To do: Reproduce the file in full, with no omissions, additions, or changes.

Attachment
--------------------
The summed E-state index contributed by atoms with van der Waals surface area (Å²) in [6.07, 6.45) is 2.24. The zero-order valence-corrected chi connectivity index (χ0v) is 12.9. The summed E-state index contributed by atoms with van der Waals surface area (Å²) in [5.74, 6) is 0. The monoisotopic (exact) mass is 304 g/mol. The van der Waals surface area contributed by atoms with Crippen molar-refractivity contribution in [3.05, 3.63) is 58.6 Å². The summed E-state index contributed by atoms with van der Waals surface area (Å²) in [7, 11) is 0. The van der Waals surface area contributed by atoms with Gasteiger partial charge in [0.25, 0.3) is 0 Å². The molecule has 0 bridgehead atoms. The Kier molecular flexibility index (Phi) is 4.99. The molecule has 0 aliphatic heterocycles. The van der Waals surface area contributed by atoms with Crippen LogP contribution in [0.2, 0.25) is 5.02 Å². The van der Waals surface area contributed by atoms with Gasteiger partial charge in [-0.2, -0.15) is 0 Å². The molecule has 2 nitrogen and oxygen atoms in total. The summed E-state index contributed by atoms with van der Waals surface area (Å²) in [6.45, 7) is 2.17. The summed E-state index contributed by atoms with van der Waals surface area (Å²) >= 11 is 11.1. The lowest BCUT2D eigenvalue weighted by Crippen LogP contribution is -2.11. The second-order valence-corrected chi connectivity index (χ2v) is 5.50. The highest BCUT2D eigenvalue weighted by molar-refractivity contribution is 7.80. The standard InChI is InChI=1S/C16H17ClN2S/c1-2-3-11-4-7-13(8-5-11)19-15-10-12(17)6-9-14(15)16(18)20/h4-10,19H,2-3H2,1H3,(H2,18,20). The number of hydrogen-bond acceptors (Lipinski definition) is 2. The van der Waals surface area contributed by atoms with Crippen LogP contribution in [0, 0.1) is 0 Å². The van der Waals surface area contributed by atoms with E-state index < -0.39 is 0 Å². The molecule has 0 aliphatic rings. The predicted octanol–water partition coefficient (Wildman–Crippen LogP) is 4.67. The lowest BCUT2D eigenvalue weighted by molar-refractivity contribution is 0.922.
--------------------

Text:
The summed E-state index contributed by atoms with van der Waals surface area (Å²) in [6.07, 6.45) is 2.24. The zero-order valence-corrected chi connectivity index (χ0v) is 12.9. The summed E-state index contributed by atoms with van der Waals surface area (Å²) in [5.74, 6) is 0. The monoisotopic (exact) mass is 304 g/mol. The van der Waals surface area contributed by atoms with Crippen molar-refractivity contribution in [3.05, 3.63) is 58.6 Å². The summed E-state index contributed by atoms with van der Waals surface area (Å²) in [7, 11) is 0. The van der Waals surface area contributed by atoms with Gasteiger partial charge in [0.25, 0.3) is 0 Å². The molecule has 0 bridgehead atoms. The Kier molecular flexibility index (Phi) is 4.99. The molecule has 0 aliphatic heterocycles. The van der Waals surface area contributed by atoms with Crippen LogP contribution in [0.2, 0.25) is 5.02 Å². The van der Waals surface area contributed by atoms with Gasteiger partial charge in [-0.2, -0.15) is 0 Å². The molecule has 2 nitrogen and oxygen atoms in total. The summed E-state index contributed by atoms with van der Waals surface area (Å²) in [6.45, 7) is 2.17. The summed E-state index contributed by atoms with van der Waals surface area (Å²) >= 11 is 11.1. The lowest BCUT2D eigenvalue weighted by Crippen LogP contribution is -2.11. The second-order valence-corrected chi connectivity index (χ2v) is 5.50. The highest BCUT2D eigenvalue weighted by molar-refractivity contribution is 7.80. The standard InChI is InChI=1S/C16H17ClN2S/c1-2-3-11-4-7-13(8-5-11)19-15-10-12(17)6-9-14(15)16(18)20/h4-10,19H,2-3H2,1H3,(H2,18,20). The number of hydrogen-bond acceptors (Lipinski definition) is 2. The van der Waals surface area contributed by atoms with Crippen LogP contribution in [0, 0.1) is 0 Å². The van der Waals surface area contributed by atoms with E-state index < -0.39 is 0 Å². The molecule has 0 aliphatic rings. The predicted octanol–water partition coefficient (Wildman–Crippen LogP) is 4.67. The lowest BCUT2D eigenvalue weighted by molar-refractivity contribution is 0.922.